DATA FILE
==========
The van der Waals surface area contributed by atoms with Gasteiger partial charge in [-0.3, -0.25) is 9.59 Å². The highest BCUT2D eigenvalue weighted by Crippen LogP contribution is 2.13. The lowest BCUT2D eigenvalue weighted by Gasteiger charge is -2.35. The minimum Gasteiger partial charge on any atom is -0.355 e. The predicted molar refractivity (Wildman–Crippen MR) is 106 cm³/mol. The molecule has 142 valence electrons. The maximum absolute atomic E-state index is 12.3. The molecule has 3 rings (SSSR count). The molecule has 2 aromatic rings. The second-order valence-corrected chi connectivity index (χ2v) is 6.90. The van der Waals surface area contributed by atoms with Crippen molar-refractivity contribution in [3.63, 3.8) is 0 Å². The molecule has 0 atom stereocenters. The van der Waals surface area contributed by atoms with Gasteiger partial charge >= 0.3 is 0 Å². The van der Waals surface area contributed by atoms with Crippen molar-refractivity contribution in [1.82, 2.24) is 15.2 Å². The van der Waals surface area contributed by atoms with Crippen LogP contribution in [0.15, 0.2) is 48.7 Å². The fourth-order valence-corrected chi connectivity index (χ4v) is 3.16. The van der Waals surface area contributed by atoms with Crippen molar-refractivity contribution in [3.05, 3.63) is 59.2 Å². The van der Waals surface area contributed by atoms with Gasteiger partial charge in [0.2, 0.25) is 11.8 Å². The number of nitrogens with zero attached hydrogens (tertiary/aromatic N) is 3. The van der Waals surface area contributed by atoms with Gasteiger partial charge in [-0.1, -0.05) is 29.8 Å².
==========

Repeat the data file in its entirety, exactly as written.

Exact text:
The van der Waals surface area contributed by atoms with Gasteiger partial charge in [-0.3, -0.25) is 9.59 Å². The highest BCUT2D eigenvalue weighted by Crippen LogP contribution is 2.13. The lowest BCUT2D eigenvalue weighted by Gasteiger charge is -2.35. The minimum Gasteiger partial charge on any atom is -0.355 e. The predicted molar refractivity (Wildman–Crippen MR) is 106 cm³/mol. The molecule has 142 valence electrons. The maximum absolute atomic E-state index is 12.3. The molecule has 3 rings (SSSR count). The molecule has 2 aromatic rings. The second-order valence-corrected chi connectivity index (χ2v) is 6.90. The van der Waals surface area contributed by atoms with Crippen molar-refractivity contribution in [3.63, 3.8) is 0 Å². The molecule has 0 atom stereocenters. The van der Waals surface area contributed by atoms with Gasteiger partial charge >= 0.3 is 0 Å². The van der Waals surface area contributed by atoms with Crippen molar-refractivity contribution in [1.82, 2.24) is 15.2 Å². The van der Waals surface area contributed by atoms with Crippen LogP contribution in [0.15, 0.2) is 48.7 Å². The fourth-order valence-corrected chi connectivity index (χ4v) is 3.16. The van der Waals surface area contributed by atoms with Crippen molar-refractivity contribution in [3.05, 3.63) is 59.2 Å². The van der Waals surface area contributed by atoms with Gasteiger partial charge in [0.2, 0.25) is 11.8 Å². The number of nitrogens with zero attached hydrogens (tertiary/aromatic N) is 3. The van der Waals surface area contributed by atoms with Gasteiger partial charge in [-0.1, -0.05) is 29.8 Å².